Detection and Characterization of O-GlcNAc in Embryonic Stem Cells
- Author(s): Myers, Samuel Anthony
- Advisor(s): Burlingame, Al L
- Panning, Barbara
- et al.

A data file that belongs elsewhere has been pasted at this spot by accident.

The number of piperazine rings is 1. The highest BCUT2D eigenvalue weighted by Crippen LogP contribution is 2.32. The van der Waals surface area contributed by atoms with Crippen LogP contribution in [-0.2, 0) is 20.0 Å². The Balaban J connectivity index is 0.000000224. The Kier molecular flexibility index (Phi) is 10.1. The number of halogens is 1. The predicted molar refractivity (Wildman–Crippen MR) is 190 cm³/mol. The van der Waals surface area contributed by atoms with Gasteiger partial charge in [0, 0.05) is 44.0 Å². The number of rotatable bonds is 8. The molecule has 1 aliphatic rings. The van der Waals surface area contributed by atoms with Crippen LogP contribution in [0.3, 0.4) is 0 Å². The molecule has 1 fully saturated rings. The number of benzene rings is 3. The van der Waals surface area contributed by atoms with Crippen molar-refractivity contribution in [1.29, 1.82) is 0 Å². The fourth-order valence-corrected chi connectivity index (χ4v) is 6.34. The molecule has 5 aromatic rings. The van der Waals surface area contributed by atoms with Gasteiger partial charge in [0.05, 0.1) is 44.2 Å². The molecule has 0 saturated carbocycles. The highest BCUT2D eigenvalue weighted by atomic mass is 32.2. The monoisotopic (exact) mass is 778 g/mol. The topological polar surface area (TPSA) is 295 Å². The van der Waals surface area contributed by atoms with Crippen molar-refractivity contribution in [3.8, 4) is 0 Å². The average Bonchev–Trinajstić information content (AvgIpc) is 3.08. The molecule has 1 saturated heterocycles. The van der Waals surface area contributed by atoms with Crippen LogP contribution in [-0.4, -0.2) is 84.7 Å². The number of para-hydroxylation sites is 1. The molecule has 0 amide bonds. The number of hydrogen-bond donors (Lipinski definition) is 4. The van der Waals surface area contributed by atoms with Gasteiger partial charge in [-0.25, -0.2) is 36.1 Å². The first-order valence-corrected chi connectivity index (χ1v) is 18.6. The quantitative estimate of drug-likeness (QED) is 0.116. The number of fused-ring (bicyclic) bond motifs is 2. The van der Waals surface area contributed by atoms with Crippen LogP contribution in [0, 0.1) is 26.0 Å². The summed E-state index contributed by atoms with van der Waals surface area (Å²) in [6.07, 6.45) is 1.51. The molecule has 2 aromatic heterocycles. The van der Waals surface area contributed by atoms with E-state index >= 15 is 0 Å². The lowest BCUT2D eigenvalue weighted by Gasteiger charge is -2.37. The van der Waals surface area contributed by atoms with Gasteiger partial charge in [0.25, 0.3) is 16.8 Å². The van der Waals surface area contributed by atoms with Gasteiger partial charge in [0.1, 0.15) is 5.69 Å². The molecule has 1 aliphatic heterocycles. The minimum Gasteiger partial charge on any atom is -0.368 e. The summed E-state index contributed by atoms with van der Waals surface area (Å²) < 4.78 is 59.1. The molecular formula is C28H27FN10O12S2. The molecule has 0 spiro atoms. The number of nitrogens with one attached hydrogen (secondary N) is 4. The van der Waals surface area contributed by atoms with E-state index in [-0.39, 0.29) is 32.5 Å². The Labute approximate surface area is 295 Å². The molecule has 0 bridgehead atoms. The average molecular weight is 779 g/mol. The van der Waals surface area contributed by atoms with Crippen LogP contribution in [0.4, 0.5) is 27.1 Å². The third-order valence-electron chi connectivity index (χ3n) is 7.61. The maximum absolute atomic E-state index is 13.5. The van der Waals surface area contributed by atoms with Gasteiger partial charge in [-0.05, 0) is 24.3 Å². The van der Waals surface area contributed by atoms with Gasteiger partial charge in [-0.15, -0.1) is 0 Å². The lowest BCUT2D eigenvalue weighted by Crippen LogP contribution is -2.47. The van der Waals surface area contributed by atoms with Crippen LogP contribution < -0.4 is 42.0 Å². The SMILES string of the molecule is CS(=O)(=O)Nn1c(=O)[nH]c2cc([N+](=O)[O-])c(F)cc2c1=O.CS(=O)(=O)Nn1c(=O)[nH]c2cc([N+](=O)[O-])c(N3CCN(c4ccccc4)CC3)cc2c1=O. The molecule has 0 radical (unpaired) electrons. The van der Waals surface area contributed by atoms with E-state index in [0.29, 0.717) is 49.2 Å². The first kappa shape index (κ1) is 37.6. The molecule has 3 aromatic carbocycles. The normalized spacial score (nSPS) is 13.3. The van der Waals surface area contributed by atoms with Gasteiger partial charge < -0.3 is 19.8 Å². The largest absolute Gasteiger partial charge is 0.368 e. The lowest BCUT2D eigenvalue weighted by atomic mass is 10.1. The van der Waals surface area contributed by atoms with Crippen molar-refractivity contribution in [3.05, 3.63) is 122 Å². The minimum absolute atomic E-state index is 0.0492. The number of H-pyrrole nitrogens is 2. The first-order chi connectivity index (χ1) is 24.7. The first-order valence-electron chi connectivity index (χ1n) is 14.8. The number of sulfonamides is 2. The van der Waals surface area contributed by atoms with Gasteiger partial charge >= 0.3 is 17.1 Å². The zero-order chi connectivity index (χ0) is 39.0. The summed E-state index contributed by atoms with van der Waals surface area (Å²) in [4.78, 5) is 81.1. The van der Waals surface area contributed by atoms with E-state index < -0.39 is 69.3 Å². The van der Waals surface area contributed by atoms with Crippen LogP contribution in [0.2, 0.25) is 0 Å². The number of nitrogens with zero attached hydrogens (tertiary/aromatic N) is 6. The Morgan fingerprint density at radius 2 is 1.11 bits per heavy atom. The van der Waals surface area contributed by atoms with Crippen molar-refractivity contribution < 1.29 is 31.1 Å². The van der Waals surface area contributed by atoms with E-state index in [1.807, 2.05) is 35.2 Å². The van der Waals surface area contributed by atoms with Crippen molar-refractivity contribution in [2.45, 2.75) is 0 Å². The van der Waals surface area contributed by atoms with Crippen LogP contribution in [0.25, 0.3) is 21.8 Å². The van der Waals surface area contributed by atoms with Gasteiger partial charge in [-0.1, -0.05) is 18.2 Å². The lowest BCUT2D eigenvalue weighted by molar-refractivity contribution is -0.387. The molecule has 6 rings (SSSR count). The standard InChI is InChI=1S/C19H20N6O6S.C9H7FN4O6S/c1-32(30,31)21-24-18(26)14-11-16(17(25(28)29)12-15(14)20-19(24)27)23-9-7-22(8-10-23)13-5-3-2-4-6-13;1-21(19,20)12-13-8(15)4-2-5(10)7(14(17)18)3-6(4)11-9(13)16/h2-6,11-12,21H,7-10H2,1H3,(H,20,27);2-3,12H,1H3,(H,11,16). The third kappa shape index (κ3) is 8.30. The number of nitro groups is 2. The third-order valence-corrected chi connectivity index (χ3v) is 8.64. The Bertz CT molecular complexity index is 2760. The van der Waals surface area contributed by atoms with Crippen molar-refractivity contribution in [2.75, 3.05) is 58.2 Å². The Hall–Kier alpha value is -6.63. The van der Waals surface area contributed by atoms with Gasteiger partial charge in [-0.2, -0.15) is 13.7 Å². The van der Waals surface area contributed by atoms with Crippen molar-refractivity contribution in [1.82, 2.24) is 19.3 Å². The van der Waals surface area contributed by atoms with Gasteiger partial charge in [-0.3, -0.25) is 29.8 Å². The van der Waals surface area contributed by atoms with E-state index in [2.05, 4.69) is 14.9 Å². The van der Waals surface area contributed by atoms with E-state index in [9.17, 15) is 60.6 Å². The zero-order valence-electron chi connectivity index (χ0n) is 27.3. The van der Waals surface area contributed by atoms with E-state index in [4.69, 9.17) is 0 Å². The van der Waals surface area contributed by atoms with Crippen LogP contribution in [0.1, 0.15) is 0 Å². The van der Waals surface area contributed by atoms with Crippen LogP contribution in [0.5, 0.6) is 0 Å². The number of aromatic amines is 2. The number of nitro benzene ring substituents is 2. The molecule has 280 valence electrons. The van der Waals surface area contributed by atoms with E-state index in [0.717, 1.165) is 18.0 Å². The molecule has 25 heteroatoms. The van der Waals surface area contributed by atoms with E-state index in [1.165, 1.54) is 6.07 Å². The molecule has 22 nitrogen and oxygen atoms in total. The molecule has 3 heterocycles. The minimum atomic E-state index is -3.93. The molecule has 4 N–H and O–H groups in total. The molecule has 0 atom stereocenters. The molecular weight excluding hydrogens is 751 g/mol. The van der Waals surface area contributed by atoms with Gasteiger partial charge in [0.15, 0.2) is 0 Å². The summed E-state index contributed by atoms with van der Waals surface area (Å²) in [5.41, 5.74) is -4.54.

The post-translational modification of serines and threonines of intracellular proteins by N-acetylglucosamine (O-GlcNAc) is becoming increasing implicated in processes which control embryonic stem cell self-renewal and transcriptional regulation of pluripotency. While O-GlcNAc and its requirement for embryonic development were described nearly 30 and 15 years ago, respectively, our molecular understanding of this dependence is severely lacking. Historically, this is due to the lack of strategies to directly detect O-GlcNAcylated proteins and unambiguously identify their sites of modification. The work reported here utilizes recent advancements in lectin-based O-GlcNAcylated peptide enrichment strategies, coupled with electron transfer dissociation mass spectrometry, to identify and characterize O-GlcNAc modified proteins in embryonic stem cells. This work has established that many transcriptional regulatory proteins responsible for stem cell maintenance are O-GlcNAc modified. One such example, SOX2, a transcription factor essential for establishing and maintaining pluripotency, possesses a complex modification occupancy pattern where the major form is O-GlcNAcylated. This thesis reveals that SOX2 O-GlcNAcylation is inhibitory for pluripotency transcriptional networks. Our results suggest a potential crosstalk between O-GlcNAc and phosphorylation in regulating SOX2 function, where the O-GlcNAc may prevent a nearby phosphorylation. Although O-GlcNAc signaling is essential for stem cell self- renewal we show that the connection between O-GlcNAc and transcriptional regulation, especially with respect to pluripotency, is more complex than previously appreciated.